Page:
Boats

Catalina 375

by Sail Staff, Posted December 8, 2008
All new designs from Catalina Yachts can trace their pedigrees back to the first boats Frank Butler built in California just as fiberglass-boat building was taking off. The newest, the Catalina 375, is one of them. In coming up with a successor to the legendary Catalina 36, Catalina’s long-time in-house designer, Gerry Douglas, had his work cut out for him. How do you improve on a design that has
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Evolution, not Revolution

by Nigel Calder, Posted November 12, 2008
October’s Annapolis Boat Show opened as Wall Street experienced one of the biggest sell-offs in history. With the scary economic news, it was easy to think that many people would put off investing in a new boat. That idea went out the window as VIP Thursday appeared to be more crowded than ever. Instead of panicking, sailors seemed to be turning to sailing, much as they did after 9/11—as a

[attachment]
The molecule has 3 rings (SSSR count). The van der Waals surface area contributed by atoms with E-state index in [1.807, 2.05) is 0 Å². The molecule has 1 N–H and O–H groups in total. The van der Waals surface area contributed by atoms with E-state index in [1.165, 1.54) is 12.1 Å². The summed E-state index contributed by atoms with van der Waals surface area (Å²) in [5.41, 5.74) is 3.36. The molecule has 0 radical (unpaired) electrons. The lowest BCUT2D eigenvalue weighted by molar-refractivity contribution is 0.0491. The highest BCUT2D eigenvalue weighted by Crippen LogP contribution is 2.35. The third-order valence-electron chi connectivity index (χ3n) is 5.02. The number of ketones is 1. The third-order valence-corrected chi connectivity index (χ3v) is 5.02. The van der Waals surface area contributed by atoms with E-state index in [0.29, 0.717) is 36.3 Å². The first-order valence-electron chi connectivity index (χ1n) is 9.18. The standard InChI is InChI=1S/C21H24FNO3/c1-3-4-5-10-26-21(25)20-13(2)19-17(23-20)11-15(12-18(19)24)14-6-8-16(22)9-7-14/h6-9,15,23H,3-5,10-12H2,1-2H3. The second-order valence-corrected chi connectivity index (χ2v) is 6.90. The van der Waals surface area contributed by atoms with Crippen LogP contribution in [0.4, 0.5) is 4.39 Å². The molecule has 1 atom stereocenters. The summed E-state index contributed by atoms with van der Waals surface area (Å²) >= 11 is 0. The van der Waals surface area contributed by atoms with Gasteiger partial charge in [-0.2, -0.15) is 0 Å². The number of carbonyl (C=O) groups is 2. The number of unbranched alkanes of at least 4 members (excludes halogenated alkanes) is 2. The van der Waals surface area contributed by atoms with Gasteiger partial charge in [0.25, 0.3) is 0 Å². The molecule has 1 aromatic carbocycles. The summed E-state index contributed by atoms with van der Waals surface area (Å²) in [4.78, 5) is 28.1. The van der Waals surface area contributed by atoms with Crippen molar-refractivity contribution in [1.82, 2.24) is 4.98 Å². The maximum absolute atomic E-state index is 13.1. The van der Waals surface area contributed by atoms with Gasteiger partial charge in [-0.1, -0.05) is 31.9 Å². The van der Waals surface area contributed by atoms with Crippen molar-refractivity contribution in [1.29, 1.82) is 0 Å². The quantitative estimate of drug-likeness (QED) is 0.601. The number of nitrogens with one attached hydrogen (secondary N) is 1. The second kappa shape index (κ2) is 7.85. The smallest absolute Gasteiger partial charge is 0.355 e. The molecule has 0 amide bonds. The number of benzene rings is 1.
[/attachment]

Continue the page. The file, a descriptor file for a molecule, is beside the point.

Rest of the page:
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Beneteau 31

by Bill Springer, Posted November 3, 2008
I’m always impressed when a boat design shows you can teach an old dog new tricks. Thirty-one-foot coastal-cruising designs have been around since builders started using fiberglass to build hulls, so it’s easy to think that it’s all been done before. But the new Beneteau 31 has innovative solutions and incremental changes that have a positive effect on comfort, functionality, aesthetics, and
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Dean 441

by Sail Staff, Posted August 26, 2008

Get close to the Dean 441 and open a bundle of surprises. From a distance, it could be just a typical mid-size catamaran with more mast rake than most, but once you’re aboard you’ll see a boat that’s totally different in both design and execution.

The accommodations can be customized to suit the owner’s needs, and the hull, rig, and systems are built to thrive at sea. Since every


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Something Bold, Something New

by Sail Staff, Posted August 21, 2008
Kaidoz 31Some of the most innovative boat designs and concepts come out of France, and here is a fine example. The Kaidoz 31 has the rig of a hotshot racer, a hull design that gets it planing at 16 knots or more, and an accommodation plan that’s unlike anything I’ve seen on a monohull sailboat.

The twin rudders, torpedo-shaped ballast bulb slung from a skinny keel, huge rig,


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